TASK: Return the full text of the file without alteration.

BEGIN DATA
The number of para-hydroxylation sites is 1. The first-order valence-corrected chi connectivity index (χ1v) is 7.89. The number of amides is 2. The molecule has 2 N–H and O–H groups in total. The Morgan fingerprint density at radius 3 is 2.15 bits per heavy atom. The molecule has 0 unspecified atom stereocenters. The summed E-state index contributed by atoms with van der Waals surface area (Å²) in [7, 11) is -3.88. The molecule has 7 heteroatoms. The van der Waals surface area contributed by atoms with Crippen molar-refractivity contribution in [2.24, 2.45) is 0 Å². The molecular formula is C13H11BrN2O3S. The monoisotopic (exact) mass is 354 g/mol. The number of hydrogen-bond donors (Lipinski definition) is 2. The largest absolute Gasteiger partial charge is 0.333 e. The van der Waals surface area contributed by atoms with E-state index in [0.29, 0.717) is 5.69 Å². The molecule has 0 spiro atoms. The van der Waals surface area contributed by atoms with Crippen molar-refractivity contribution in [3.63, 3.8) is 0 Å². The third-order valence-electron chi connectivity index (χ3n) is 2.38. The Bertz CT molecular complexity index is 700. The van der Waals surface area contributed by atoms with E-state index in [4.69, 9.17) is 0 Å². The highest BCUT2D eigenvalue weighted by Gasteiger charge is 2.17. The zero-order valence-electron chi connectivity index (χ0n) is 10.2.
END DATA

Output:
The number of para-hydroxylation sites is 1. The first-order valence-corrected chi connectivity index (χ1v) is 7.89. The number of amides is 2. The molecule has 2 N–H and O–H groups in total. The Morgan fingerprint density at radius 3 is 2.15 bits per heavy atom. The molecule has 0 unspecified atom stereocenters. The summed E-state index contributed by atoms with van der Waals surface area (Å²) in [7, 11) is -3.88. The molecule has 7 heteroatoms. The van der Waals surface area contributed by atoms with Crippen molar-refractivity contribution in [2.24, 2.45) is 0 Å². The molecular formula is C13H11BrN2O3S. The monoisotopic (exact) mass is 354 g/mol. The number of hydrogen-bond donors (Lipinski definition) is 2. The largest absolute Gasteiger partial charge is 0.333 e. The van der Waals surface area contributed by atoms with E-state index in [0.29, 0.717) is 5.69 Å². The molecule has 0 spiro atoms. The van der Waals surface area contributed by atoms with Crippen molar-refractivity contribution in [3.63, 3.8) is 0 Å². The third-order valence-electron chi connectivity index (χ3n) is 2.38. The Bertz CT molecular complexity index is 700. The van der Waals surface area contributed by atoms with E-state index in [4.69, 9.17) is 0 Å². The highest BCUT2D eigenvalue weighted by Gasteiger charge is 2.17. The zero-order valence-electron chi connectivity index (χ0n) is 10.2.